Cast bullets in the 7.62 NATO
My Mauser is a post WWII Czech P18, one of the 4,500 rifles which BRNO sold to Israel for use in their war of independence.
When Israel adopted the 7.62 NATO around 1958, they converted all of the 8mm Mausers remaining in their inventory to the new cartridge. Mine was rebarreled, refurbished with a new beechwood stock, and prominently stamped "7.62"
You would think that these old clunkers would be just that - but you should think again. The k98 is a suprisingly lively piece, with good ergonomics. It comes on target with alacrity, and once you get used to those open sights, you can nail anything within 100 yards.
The action is famed for it's strength and reliability, and is a joy to maintain. Yes, I'd rather have a Garand if the chips were down, but for sporting use the old Mauser is still king!
Of course I had to develop a cast bullet load for it. Why bother? Well, there is the satisfaction which comes from rolling your own, and mastery of this arcane art also allows almost unlimited barrel life.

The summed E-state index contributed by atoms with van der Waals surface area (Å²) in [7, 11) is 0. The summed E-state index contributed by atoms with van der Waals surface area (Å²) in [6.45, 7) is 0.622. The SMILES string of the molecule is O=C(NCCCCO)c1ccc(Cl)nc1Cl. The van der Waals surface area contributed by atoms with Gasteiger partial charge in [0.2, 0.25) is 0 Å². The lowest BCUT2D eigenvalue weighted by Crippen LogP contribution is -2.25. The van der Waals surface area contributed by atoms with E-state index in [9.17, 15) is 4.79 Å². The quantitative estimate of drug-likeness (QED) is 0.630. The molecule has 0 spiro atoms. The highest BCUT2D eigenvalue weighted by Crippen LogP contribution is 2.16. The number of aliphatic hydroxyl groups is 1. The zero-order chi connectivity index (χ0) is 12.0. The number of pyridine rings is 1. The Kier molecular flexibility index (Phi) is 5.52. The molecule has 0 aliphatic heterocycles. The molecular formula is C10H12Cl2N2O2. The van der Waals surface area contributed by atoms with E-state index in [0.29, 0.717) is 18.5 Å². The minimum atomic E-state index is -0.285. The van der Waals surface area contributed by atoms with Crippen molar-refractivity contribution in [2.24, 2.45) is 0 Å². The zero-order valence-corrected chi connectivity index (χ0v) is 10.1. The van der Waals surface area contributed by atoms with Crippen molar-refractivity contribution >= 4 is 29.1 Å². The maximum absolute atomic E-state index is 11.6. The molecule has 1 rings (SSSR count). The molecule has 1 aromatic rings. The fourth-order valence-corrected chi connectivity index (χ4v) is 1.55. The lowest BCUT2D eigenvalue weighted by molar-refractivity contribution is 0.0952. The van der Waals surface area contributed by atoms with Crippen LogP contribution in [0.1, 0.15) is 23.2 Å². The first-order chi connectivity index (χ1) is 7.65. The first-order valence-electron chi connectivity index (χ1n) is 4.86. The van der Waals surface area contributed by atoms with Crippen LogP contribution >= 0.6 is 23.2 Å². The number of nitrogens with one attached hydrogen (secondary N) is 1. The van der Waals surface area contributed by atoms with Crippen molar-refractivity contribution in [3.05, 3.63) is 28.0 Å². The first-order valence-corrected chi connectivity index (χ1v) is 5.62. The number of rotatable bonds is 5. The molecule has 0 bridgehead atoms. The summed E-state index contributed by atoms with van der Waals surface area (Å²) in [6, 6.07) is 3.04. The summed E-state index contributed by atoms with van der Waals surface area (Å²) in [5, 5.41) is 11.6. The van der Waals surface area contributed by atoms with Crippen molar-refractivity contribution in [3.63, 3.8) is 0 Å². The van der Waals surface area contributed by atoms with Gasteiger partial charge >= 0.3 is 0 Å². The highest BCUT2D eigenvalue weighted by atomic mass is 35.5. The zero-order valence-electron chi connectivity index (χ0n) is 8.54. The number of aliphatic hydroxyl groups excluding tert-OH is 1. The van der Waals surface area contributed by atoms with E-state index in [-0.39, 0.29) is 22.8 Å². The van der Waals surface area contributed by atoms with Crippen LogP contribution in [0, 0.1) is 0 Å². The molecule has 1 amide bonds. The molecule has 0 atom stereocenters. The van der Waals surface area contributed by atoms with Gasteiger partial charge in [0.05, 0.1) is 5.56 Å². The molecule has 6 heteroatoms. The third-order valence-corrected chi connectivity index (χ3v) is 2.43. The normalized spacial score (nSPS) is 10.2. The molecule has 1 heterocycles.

The 7.62 X 51 has a rather short neck, so I purchased an Accurate Molds 31-170H, which proved to drop a bullet which is almost ideal in dimensions. I run these through a .309" Lyman 450 sizer (a Lyman #8 top punch fits), and use copper gas checks.
An inexpensive Lee hardness tester will allow you to adjust your alloy for a Brinell hardness value of 14 or so. The 31-170H weighs just over 165 grains at that hardness. Of course, you could just use Lyman #2 alloy.
Held in Lake City military brass with a nice crimp, and loaded over 15.0 grains of SR 4759 for about 1525 fps, this bullet will shoot better than I can hold. It's still supersonic at 100 yards.
Do look into each case with a flashlight before seating the bullet, to make sure that you haven't double charged.
Now, the k98 is a simple, bolt action rifle. If your 7.62 is a service autoloader, reloading for it will require an order of magnitude more attention to detail - please read here first.
With mild cast bullet loads in the k98, you will need to run the sights up to about 700 meters, for point of aim impact at 50 yards. Shooting them is just like using a .22 - run a couple of oiled patches through the bore after each range session, and you're good until next time.